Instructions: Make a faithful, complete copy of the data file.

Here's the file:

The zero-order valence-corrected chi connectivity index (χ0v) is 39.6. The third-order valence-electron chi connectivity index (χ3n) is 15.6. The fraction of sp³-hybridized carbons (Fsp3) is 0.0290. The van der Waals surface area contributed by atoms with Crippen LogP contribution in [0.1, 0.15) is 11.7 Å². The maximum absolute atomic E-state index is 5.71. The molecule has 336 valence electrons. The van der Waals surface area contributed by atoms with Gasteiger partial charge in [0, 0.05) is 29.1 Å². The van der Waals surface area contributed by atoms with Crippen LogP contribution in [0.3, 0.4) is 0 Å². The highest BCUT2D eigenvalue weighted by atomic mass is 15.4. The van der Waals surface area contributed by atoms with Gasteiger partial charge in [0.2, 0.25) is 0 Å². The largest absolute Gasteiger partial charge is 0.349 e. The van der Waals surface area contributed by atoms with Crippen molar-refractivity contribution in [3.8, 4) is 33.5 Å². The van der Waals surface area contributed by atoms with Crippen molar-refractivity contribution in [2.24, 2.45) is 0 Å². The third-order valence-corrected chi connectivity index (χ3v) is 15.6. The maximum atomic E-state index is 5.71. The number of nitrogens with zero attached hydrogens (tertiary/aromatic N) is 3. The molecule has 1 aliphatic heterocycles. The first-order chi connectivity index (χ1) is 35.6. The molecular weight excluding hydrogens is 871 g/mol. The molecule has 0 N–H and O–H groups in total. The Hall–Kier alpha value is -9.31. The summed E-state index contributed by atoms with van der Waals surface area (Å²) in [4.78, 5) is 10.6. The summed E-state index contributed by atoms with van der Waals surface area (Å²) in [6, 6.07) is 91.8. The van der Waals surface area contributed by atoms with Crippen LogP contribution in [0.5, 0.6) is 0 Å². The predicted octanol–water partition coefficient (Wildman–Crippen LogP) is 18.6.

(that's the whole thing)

The zero-order valence-corrected chi connectivity index (χ0v) is 39.6. The third-order valence-electron chi connectivity index (χ3n) is 15.6. The fraction of sp³-hybridized carbons (Fsp3) is 0.0290. The van der Waals surface area contributed by atoms with Crippen LogP contribution in [0.1, 0.15) is 11.7 Å². The maximum absolute atomic E-state index is 5.71. The molecule has 336 valence electrons. The van der Waals surface area contributed by atoms with Gasteiger partial charge in [0, 0.05) is 29.1 Å². The van der Waals surface area contributed by atoms with Crippen LogP contribution in [0.3, 0.4) is 0 Å². The highest BCUT2D eigenvalue weighted by atomic mass is 15.4. The van der Waals surface area contributed by atoms with Gasteiger partial charge in [0.2, 0.25) is 0 Å². The largest absolute Gasteiger partial charge is 0.349 e. The van der Waals surface area contributed by atoms with Crippen molar-refractivity contribution in [3.8, 4) is 33.5 Å². The van der Waals surface area contributed by atoms with Crippen molar-refractivity contribution in [2.24, 2.45) is 0 Å². The third-order valence-corrected chi connectivity index (χ3v) is 15.6. The maximum atomic E-state index is 5.71. The number of nitrogens with zero attached hydrogens (tertiary/aromatic N) is 3. The molecule has 1 aliphatic heterocycles. The first-order chi connectivity index (χ1) is 35.6. The molecular weight excluding hydrogens is 871 g/mol. The molecule has 0 N–H and O–H groups in total. The Hall–Kier alpha value is -9.31. The summed E-state index contributed by atoms with van der Waals surface area (Å²) in [4.78, 5) is 10.6. The summed E-state index contributed by atoms with van der Waals surface area (Å²) in [6, 6.07) is 91.8. The van der Waals surface area contributed by atoms with Crippen LogP contribution in [0.5, 0.6) is 0 Å². The predicted octanol–water partition coefficient (Wildman–Crippen LogP) is 18.6.